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C. II.1.d. China Since 1990

There has been a gradual but unpredictable relaxation of controls over freedom of speech and publication and some evidence of a developing civil society. The abandonment of former socialist policies has increased the wealth of some but encouraged corruption, and left many workers, peasants and those dependent on state benefits economically insecure. As a result there has been a dramatic increase in worker unrest, public protests by pensioners, and some criticism of economic globalization. In particular, the displacement and environmental problems caused by China’s massive hydropower programme, beginning with the Three Gorges Dam, has met with opposition. There is in addition evidence of rising rural unrest over sale of land to developers, local corruption and destruction of the environment. Campaigners are both putting up candidates in local elections and demonstrating. The government admitted that there had been 74,000 ‘mass incidents’ in 2004.

The incorporation of Hong Kong into China in 1995 created a zone with a special status and a lively democracy movement that had sprung up in the period leading to Britain’s transfer of control to Beijing. Nationalist dissent has not prompted the kind of problems experienced in the USSR because, in the China created in 1949, over 90 per cent of the population were ethnic Chinese. But reports have emerged of significant dissent among the Muslim population of Xinjiang. (Tibet is here treated as a separate country.)

Chase, Michael S. ; Mulvenon, James C., You’ve Got Dissent! Chinese Dissident Use of the Internet and Beijing’s Counter-Strategies, Santa Monica CA, RAND, 2002, pp. 132

Dongfang, Han, Chinese labour struggles, New Left Review, issue 34 (July/August), 2005, pp. 65-85

Interview with a former railway worker involved in trade union activity at time of Tiananmen, who now directs the China Labour Bulletin and broadcasts from Hong Kong to promote independent union activity in China.

Fayong, Shi ; Cai, Yongshun, Disaggregating the State: Networks and Collective Resistance in Shanghai, The China Quarterly, Vol. 186, 2006, pp. 314-332

Study of Shanghai home owners’ resistance that suggests that fragmentation of state power at local level provides opportunities for resistance, and that its success may be helped by social networks between participants in collective action and officials or media workers.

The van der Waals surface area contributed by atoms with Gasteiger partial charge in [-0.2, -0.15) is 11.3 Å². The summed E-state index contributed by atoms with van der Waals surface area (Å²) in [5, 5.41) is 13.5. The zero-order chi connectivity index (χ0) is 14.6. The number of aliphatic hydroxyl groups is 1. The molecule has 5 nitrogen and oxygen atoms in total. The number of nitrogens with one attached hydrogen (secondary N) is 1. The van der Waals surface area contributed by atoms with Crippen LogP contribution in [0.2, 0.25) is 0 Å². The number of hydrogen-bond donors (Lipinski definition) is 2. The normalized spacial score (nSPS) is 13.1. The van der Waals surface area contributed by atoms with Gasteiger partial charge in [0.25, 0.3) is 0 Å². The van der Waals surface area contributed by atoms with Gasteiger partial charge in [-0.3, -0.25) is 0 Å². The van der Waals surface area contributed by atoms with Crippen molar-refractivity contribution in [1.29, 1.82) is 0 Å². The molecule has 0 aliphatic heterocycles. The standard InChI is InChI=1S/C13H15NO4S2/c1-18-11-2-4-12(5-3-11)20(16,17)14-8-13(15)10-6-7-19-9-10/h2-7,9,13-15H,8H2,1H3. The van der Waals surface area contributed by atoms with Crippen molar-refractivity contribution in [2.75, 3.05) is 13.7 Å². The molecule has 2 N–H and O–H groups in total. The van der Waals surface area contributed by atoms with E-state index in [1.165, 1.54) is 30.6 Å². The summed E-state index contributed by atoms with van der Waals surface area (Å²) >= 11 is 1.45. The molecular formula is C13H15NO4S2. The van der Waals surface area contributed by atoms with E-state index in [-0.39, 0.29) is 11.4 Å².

See also , Social Capital and Collective Resistance in Urban China Neighborhoods: a comunity movement in Shanghai Singapore, Dept of Sociology, National University of Singapore, , 2004, pp. 43 , online.

Friedman, Edward ; Pichowicz, Paul G. ; Selden, Mark, Revolution, Resistance and Reform in Village China, New Haven CT, Yale University Press, 2005, pp. 368

Jianrong, Yu, Social Conflict in Rural China, China Security, Vol. 3, issue 2 (spring), 2007, pp. 2-17

O'Brien, Kevin J., Popular Protest in China, Cambridge MA, Harvard University Press, 2008, pp. 278

O'Brien, Kevin J. ; Li, Lianjiang, Rightful Resistance in Rural China, Cambridge and New York, Cambridge University Press, 2006, pp. 201

Based on fieldwork since 1994 on local instances of rights-based opposition. Chapter 4, ‘Tactical Escalation’, pp. 67-94, is especially rich in examples

Perry, Elizabeth J. ; Selden, Mark, Chinese Society: Change, Conflict and Resistance, [2000], 2nd edition, London, Routledge, 2003, pp. 296

Analyses reactions to government reforms, including both covert and open resistance. Distinguishes between intellectual dissidents and popular rebellion. See especially ‘Rights and resistance: The changing context of the dissident movement’ (pp. 20-38); ‘Pathways of labour insurgency’ (pp. 41-61); and ‘Environmental protest in rural China’ (pp. 143-59) which includes reference to direct action against a factory polluting water. Second edition has added chapters on Falun Gong, Christianity and land struggles.

Qinglian, He, China’s listing social structure, New York Review of Books, issue 5 (September/October), 2000, pp. 69-100

A critical assessment of Chinese society by a Chinese social scientist, widely discussed within China, indicating the context for unrest. Inset is an article describing a pensioner campaign led by a former Party official (pp. 82-83).

Stalley, Phillip ; Yang, Dongning, An Emerging Environmental Movement in China?, The China Quarterly, Vol. 186, 2006, pp. 333-356

Tai, Zixue, The Internet in China: Cyberspace and Civil Society, London, Routledge, 2006, pp. 365

Wasserstrom, Jeffrey N., Student protests in fin-de-siecle China, New Left Review, issue 237 (September/October), 1999, pp. 52-76

Discusses 1999 student demonstrations against the NATO bombing of Chinese Embassy in Belgrade, comparing them with earlier 1919 and June 1989 protests. Argues that, despite official support and encouragement, the 1999 protests did reflect significant degree of student autonomy and included allusion to 1989.

Xueqin, Jiang, Fighting to organize, Far Eastern Economic Review, 06/09/2001, pp. 72-75

Gives examples of strikes and sit-ins and role of unofficial trade unions.

Yan, Huang ; Qeiqing, Guo, The Transnational Network and Labor Rights in China, China Rights Forum, issue 3, 2006, pp. 57-62

See also:

Journal of Democracy, China since Tiananmen, Journal of Democracy, 2009, contains a section on ‘China since Tiananmen’, covering different sources of opposition – labour, rural, human rights activism, and online activism, pp. 5-40
New Internationalist, Mao or never. China's people speak, New Internationalist, 2004, pp. 9-28. On pp. 16-17, Yu Jianrong charts the growth of direct action among farmers resisting heavy taxes, protesting against irregularities in village elections or challenging corruption among local cadres